(RxWiki News) Obesity can worsen obstructive sleep apnea. But if someone with this disorder learns how to eat right, exercise and lose weight, will it actually make a difference in the long run?
The findings of a recent study say yes.
Researchers followed up with participants in a study four years earlier. The original study involved a weight loss, diet and exercise counseling program for individuals with obstructive sleep apnea.
Even four years after that study ended, the participants who received counseling weighed less and had improved sleep apnea symptoms.
"Lose weight to help reduce sleep apnea."
The study, led by Henri Tuomilehto, MD, PhD, of the Oivauni Sleep Clinic in Kuopio, Finland, looked at the health of participants four years after they had participated in a one-year clinical research trial related to obstructive sleep apnea.
In the original study, 81 obese adults who had mild obstructive sleep apnea were randomly assigned to one of two groups.
One group spent a year receiving counseling on a healthy diet and physical activity. They also participated for three months in an intensive weight reduction program with a very low calorie diet.
The other group received three general counseling sessions related to diet and exercise.
At the end of the year during that earlier study, the group with the intensive counseling and weight loss program had lost weight and had improved sleep apnea symptoms.
For this study, Dr. Tuomilehto and colleagues followed up with 57 of the original participants four years later. During the time that had passed, none of the participants had received any counseling related to the original study.
The researchers assessed these participants' obstructive sleep apnea symptoms and their weight.
Those who had been in the group receiving intensive counseling had lost an average of 12 pounds, or 5.5 percent of their original weight.
Those who only received the three general sessions and nothing more had gained an average 1.3 pounds.
There was also a difference in sleep apnea symptoms between the two groups. Those in the intervention group (counseling and weight loss) had a lower apnea-hypopnea index than those in the control group.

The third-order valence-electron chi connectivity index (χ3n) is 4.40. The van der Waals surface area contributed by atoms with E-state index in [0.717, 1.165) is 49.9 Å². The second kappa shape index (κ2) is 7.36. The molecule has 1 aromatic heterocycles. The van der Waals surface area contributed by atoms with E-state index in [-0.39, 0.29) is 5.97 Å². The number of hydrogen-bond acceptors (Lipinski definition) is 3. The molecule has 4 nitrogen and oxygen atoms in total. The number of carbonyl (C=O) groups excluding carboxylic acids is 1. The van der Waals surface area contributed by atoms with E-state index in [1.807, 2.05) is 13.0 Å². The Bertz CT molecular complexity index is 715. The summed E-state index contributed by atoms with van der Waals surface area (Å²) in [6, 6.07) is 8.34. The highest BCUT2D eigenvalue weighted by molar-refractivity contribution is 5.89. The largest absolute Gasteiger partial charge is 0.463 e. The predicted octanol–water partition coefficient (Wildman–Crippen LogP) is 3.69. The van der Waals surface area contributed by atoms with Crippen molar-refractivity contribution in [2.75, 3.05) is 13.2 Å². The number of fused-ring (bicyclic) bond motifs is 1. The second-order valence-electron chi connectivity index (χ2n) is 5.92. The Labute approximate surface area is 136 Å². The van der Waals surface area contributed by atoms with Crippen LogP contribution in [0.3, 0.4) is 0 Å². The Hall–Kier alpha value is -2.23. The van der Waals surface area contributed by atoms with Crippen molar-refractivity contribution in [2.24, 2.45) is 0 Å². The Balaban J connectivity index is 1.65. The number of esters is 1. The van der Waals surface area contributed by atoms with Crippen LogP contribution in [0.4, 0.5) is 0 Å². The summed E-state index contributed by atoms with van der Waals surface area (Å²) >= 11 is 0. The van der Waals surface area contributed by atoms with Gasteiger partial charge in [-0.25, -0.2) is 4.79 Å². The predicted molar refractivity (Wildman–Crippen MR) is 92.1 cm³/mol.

The apnea-hypopnea index is a measure of how many times a person stops breathing for at least ten seconds while asleep. A score of 5-15 is generally diagnosed as mild sleep apnea while 15-30 is considered moderate, and more than 30 is considered severe.
Four years after the original study, the group who had received the intensive counseling had an apnea-hypopnea index number an average 0.8 points lower than they had when the original study began.
Meanwhile, those who did not receive long-term counseling on diet and exercise had an apnea-hypopnea index number 5 points higher, on average, than when the original study had begun.
The obstructive sleep apnea had worsened from mild to moderate in six of the participants in the intensive counseling group and in 12 of the participants in the control group (those who received only three counseling sessions).
Also, two participants in the control group developed severe obstructive sleep apnea.
Overall, the researchers reported that the individuals who had received counseling on diet, exercise and weight loss experienced a 61 percent improvement in their obstructive sleep apnea.
The researchers said their study shows the importance of weight loss to managing obstructive sleep apnea, something William Kohler, MD, a dailyRx expert, agrees with.
"This research shows that even a small amount of weight loss has a big impact on long term apnea improvement," said Dr. Kohler, the director of the Florida Sleep Institute in Spring Hill, Florida.
"The bottom line that we need to emphasize the need for healthy lifestyles, including weight loss, and we need to educate patients on the significance of weight loss," he said.
Dr. Kohler added, however, that other factors can cause sleep apnea too and should not be overlooked.
"Even though being overweight is a significant contributing factor to sleep apnea, there are many other causes, so we cannot neglect the skinny child who has big tonsils," Dr. Kohler said. "Anything that will cause narrowing of the posterior pharynx is a potential contributor factor to sleep apnea."
The study was published as a letter April 15 in the journal JAMA Internal Medicine.
The research was funded by the Hospital District of Northern Savo in Finland, Kuopio University Hospital, the Juho Vainio Foundation, the Yrjö Jahnsson Foundation, the Paulo Foundation, the Finnish Cultural Foundation, the Finnish Research Foundation of Otology, the Finnish Medical Foundation, the Respiratory Foundation and the Finnish Anti-Tuberculosis Foundation. The authors reported no conflicts of interest.